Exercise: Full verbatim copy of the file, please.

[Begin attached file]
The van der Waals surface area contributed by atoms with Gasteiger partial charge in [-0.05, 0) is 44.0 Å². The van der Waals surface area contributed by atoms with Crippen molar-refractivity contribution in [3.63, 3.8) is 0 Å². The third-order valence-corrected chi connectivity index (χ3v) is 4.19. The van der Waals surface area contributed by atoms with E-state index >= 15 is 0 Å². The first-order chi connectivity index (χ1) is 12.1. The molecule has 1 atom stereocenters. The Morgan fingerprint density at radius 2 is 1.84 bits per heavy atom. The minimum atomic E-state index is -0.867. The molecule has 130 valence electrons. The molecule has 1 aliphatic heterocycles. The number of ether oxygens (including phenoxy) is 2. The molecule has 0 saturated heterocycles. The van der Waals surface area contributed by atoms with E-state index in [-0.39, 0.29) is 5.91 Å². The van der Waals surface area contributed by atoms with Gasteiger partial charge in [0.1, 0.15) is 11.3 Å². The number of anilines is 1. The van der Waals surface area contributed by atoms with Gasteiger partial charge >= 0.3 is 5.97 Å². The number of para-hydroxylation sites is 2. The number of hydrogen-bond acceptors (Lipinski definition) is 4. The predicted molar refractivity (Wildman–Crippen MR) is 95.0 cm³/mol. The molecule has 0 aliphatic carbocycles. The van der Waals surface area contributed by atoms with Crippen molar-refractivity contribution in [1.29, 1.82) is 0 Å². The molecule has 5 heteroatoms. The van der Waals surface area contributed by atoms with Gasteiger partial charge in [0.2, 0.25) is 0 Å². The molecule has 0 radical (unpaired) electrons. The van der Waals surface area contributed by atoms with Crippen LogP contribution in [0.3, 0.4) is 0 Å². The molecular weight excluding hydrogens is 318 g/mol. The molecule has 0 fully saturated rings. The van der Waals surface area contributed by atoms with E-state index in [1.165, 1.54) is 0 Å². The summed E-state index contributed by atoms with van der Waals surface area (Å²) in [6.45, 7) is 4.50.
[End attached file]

The van der Waals surface area contributed by atoms with Gasteiger partial charge in [-0.05, 0) is 44.0 Å². The van der Waals surface area contributed by atoms with Crippen molar-refractivity contribution in [3.63, 3.8) is 0 Å². The third-order valence-corrected chi connectivity index (χ3v) is 4.19. The van der Waals surface area contributed by atoms with E-state index >= 15 is 0 Å². The first-order chi connectivity index (χ1) is 12.1. The molecule has 1 atom stereocenters. The Morgan fingerprint density at radius 2 is 1.84 bits per heavy atom. The minimum atomic E-state index is -0.867. The molecule has 130 valence electrons. The molecule has 1 aliphatic heterocycles. The number of ether oxygens (including phenoxy) is 2. The molecule has 0 saturated heterocycles. The van der Waals surface area contributed by atoms with E-state index in [-0.39, 0.29) is 5.91 Å². The van der Waals surface area contributed by atoms with Gasteiger partial charge in [0.1, 0.15) is 11.3 Å². The number of anilines is 1. The van der Waals surface area contributed by atoms with Gasteiger partial charge >= 0.3 is 5.97 Å². The number of para-hydroxylation sites is 2. The number of hydrogen-bond acceptors (Lipinski definition) is 4. The predicted molar refractivity (Wildman–Crippen MR) is 95.0 cm³/mol. The molecule has 0 aliphatic carbocycles. The van der Waals surface area contributed by atoms with Crippen molar-refractivity contribution in [1.29, 1.82) is 0 Å². The molecule has 5 heteroatoms. The van der Waals surface area contributed by atoms with Gasteiger partial charge in [0.2, 0.25) is 0 Å². The molecule has 0 radical (unpaired) electrons. The van der Waals surface area contributed by atoms with Crippen LogP contribution in [0.3, 0.4) is 0 Å². The molecular weight excluding hydrogens is 318 g/mol. The molecule has 0 fully saturated rings. The van der Waals surface area contributed by atoms with E-state index in [1.165, 1.54) is 0 Å². The summed E-state index contributed by atoms with van der Waals surface area (Å²) in [6.45, 7) is 4.50.